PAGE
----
Here, read what one of CARE’s Energy Counsel Members, Dennis Avery, has to say about ethanol’s viability and its impact on the environment. You are encouraged to think about his question toward the end about the environmental movement’s motives. Stay tuned you’ll hear more about that here soon!
China announced its ban on further expansion of its corn ethanol industry, after a radical 43-percent increase in pork prices over the past year. Xu Dingming of the Chinese National Energy Leading Group told a recent seminar that “Food-based ethanol fuel will not be the direction for China.” The Chinese turnabout comes as President Bush is cheerleading a massive corn ethanol expansion, supposedly to help the U.S. achieve “energy independence.”
Unfortunately, U.S. corn land produces only 50 gallons worth of gasoline per acre per year—against an annual gasoline demand of 135 billion gallons. New U.S. ethanol plants coming on line could take 30 percent of next year’s U.S. corn for auto fuel—an unprecedented diversion of the world’s scarce cropland. Supplying the Bush goal of 35 billion gallons of ethanol per year would currently force farmers to clear more than 200 million acres of Midwest forest to supply even 10 percent of our gasoline demand from corn ethanol.
Even without ethanol demand, farmers would need to triple existing crop yields over the next 40 years just to keep up with food supply demands. Population growth is likely to produce a peak human population of 8–9 billion. Economic growth will raise the number of affluent consumers from today’s 1.5 billion to 7 billion—accompanied by soaring demand for meat, milk, eggs and pet food.
World corn prices are already nearly double last year’s level, and wheat prices are up 10 percent. Mexican consumers are in the streets protesting a 60 percent tortilla price increase. Midwest economist Tom Elam says current oil prices will support corn at $4.50 per bushel. A serious drought or crop disease could drive corn to $6 per bushel.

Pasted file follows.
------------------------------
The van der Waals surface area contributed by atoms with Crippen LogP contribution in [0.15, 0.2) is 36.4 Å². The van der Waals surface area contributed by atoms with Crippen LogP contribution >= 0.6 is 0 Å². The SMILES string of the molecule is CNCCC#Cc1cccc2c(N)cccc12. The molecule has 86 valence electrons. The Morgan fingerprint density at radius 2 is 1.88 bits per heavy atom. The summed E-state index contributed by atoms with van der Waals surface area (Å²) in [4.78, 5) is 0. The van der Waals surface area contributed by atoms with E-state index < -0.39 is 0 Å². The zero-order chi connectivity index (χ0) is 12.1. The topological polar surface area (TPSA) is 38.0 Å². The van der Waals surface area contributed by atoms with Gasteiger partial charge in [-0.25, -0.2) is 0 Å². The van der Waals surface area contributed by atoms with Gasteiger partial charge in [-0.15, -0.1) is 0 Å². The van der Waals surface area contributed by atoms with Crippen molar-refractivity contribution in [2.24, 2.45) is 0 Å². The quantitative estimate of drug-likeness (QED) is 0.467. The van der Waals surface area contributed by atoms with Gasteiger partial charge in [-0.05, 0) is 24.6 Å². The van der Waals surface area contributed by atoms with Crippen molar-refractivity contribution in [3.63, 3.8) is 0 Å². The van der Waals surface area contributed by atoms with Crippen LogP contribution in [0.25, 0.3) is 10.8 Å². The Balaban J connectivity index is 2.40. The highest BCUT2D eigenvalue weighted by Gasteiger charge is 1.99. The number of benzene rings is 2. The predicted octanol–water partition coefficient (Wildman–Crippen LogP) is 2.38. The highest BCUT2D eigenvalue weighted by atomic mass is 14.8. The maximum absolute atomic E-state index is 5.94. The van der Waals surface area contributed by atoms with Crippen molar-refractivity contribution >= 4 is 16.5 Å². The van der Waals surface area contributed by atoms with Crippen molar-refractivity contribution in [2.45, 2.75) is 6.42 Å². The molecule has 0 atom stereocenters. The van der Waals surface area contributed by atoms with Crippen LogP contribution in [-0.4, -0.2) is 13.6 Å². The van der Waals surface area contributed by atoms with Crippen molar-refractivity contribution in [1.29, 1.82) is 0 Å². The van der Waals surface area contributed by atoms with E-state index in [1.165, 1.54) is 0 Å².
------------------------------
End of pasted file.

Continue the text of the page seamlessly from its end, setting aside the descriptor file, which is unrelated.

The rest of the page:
Why did the environmental movement, which is pledged to defend the wildlands, silently approve Bush’s corn ethanol diversion and risk a massive forest loss? I would guess it’s because the world is currently building or planning more than 40 new nuclear power plants. The Greens didn’t wage their 30-year campaign against fossil fuels just to produce a shift to nuclear-powered air conditioners; they want dramatic reductions in humanity’s use of technology.
The Kyoto Protocol demands we eliminate at least 80 percent of the world’s current energy sources. Solar and windmills have proven woefully inadequate to supply our base energy needs. There is currently no cost-effective way to produce ethanol from cellulose sources such as wood chips or switchgrass.
Brazilian sugarcane is three times more efficient at converting sunlight to transport fuel, mainly because corn-growing takes more diesel fuel, more fossil-fueled fertilizer, and lots of natural gas to heat the conversion process. But even ethanol from sugarcane is more expensive than gasoline with oil at $65 barrel.
The deeper reality is that fossil fuels probably aren’t to blame for our global warming. Roman histories and modern studies of ice cores, seabed sediments and fossil pollen all agree that the world has a moderate, natural 1,500-year climate cycle. That cycle explains most, or all, of the planet’s warming since 1850. There is no evidence that human-emitted CO2 has significantly increased global temperatures. We will probably have a moderate warming for the next several hundred years whether we burn fossil fuels or not. Then we will have centuries of colder weather.
Let’s keep our trees. Let’s forget the Kyoto Protocol. Instead, let’s get rid of the trade barriers that prevent American farmers from selling their corn and meat to the increasingly affluent consumers in densely populated Asian countries. Then both our farmers and our urban consumers can move sustainably forward into the 21st century.